Extending outwardly from the motor housing 81 is an output shaft 30. In the preferred embodiment, the shaft 30 extends outwardly from the housing 81 in a direction generally parallel to the alignment members 29.
Formed within the lower surface 21 of the printer is a font motor mounting cavity having a mounting surface 86. The mounting surface 86 includes a motor shaft opening 32 and a pair of alignment openings or cavities 31, 31. When the printer and keyboard are interfaced, the mounting surface 86 is disposed in a plane generally parallel to the mounting surface of the housing 80. The pair of alignment openings 31, 31 are adapted for engagement by the corresponding alignment pins 29, 29. The shaft 30 is adapted for extension through the opening 32 and engagement with a font motor or motion transfer shaft 57 for driving the character font 18 (FIG. 1).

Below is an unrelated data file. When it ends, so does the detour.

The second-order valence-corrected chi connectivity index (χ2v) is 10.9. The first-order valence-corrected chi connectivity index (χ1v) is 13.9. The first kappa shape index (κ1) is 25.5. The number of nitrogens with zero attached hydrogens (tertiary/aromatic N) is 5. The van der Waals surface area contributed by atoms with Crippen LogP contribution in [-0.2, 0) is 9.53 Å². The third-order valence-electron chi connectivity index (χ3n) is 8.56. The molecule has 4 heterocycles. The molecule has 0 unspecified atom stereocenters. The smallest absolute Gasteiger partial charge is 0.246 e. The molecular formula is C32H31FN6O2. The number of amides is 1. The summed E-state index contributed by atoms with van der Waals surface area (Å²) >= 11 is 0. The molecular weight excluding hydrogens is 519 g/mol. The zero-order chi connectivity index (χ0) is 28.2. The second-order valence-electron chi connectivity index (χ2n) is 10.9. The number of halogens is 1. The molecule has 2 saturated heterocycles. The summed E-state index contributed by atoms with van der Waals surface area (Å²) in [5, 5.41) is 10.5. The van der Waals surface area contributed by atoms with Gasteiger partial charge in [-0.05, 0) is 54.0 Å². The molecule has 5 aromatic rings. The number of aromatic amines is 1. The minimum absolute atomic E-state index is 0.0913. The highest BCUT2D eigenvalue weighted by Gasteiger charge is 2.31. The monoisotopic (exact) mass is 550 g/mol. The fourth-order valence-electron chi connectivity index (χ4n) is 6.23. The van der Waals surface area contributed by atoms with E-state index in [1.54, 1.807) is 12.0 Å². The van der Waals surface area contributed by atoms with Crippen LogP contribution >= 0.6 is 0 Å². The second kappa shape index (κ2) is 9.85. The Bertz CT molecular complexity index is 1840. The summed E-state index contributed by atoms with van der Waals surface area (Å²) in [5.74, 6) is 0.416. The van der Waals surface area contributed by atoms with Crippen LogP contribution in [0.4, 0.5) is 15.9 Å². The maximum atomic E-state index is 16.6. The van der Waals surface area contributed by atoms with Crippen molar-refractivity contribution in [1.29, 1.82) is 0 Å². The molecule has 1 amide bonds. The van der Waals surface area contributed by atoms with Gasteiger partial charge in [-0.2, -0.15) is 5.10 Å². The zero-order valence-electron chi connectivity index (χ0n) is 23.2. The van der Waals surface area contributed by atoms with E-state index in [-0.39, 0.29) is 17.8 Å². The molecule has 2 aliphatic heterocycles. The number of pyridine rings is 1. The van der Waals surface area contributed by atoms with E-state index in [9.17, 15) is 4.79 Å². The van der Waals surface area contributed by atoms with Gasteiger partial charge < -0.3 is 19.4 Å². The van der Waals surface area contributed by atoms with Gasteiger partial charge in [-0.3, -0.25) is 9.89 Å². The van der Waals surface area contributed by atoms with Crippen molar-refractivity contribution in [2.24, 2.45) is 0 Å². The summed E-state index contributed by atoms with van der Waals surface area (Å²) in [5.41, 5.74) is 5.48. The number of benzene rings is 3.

Positioned above and connected with the surface 86 is a font shaft housing 51 for housing the motion transfer shaft 57. The transfer shaft 57 extends between the output shaft 30 and the character font. Connected with an upper surface of the housing 51 is a bearing housing 52 having a bearing receiving cavity 59 to receive a portion of the bearing member 58. The bearing 58 is connected to the shaft 57 via an intermediate portion 55. The lower end of the shaft 57 includes a hub 64 having a plurality of alternating prongs 65 and grooves 66 for engagement with the upper end of the output shaft 30. The shaft 30 includes a protruding tab 68 extending into one of the grooves 66 between adjacent prongs 65 to transfer rotational movement of the shaft 30 to the shaft 57. The lower ends of the prongs 65 are beveled to assist in guiding the protruding member 68 into the grooves 66.